I have just spent an afternoon perusing again Leonardo da Vinci's Notebooks, or facsimiles thereof. Anyone with an interest in engineering cannot turn these pages without pleasure. What an explosion of ingenuity! A mind racing pell-mell through an encyclopedia of mechanical contrivance, moving at such frenetic speed that application gets left in the lurch. Everything is conceived; nothing is built.

Anatomy. Hydraulics. Optics. Architecture. Aeronautics.

Paralyzed by genius. An unquiet mind. A mind so teeming with possibilities that nothing becomes possible. At the end of his life the catalog of his accomplished works is slim indeed.

A mind bewildered by contradictions. For every delicate wildflower among his drawings there are sketches of violent storms, explosions, and turbulence. For every beatific madonna and child there are men and animals locked in mortal combat. He bought birds from cages in the market so that he might free them, and then went home and drew horrible weapons of war -- spinning scythes surrounded by dismembered bodies, bombards raining fire, and shells exploding in star-bursts of shrapnel.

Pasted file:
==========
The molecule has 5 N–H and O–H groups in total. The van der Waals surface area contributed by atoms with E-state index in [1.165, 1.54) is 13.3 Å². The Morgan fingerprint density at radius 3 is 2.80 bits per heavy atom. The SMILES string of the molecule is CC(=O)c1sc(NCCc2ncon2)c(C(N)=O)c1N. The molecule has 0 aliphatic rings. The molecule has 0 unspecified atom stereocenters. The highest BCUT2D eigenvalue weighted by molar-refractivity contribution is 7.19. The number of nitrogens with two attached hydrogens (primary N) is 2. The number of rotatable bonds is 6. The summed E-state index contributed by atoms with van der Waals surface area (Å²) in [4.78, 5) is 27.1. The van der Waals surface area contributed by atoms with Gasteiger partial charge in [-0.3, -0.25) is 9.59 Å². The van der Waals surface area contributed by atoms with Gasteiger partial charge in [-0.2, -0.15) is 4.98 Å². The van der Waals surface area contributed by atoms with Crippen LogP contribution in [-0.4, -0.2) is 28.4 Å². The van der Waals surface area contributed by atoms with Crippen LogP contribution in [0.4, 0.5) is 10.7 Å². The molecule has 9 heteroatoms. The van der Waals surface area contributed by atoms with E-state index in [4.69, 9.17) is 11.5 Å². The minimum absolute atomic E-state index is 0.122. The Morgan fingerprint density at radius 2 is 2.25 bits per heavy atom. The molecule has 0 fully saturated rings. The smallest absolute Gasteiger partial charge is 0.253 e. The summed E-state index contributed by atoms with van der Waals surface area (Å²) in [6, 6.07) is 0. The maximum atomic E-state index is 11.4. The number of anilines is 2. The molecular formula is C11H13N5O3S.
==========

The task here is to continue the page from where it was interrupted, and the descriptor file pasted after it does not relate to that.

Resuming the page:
Freud's psychological essay on Leonardo is one of the most interesting things the Viennese psychiatrist ever wrote, but I never thought it explained very much. Leonardo's head was bursting with so many roiling, endlessly-fragmenting, colliding ideas that I doubt if the quintessential "Renaissance man" understood himself.

In 1516, at age 64, he was invited (as a trophy of war?) to France by the French king Francis I, who had recaptured Milan, and who liked and admired Leonardo. He was given the use of a grand house, the Chateau du Clos-Luce, a short walk away from the king's own palace at Amboise in the valley of the Loire (I have labeled the chateaux on the Google Earth image below). Here Leonardo lived out the final three years of his life in the company of his young student and friend, Count Francesco Melzi.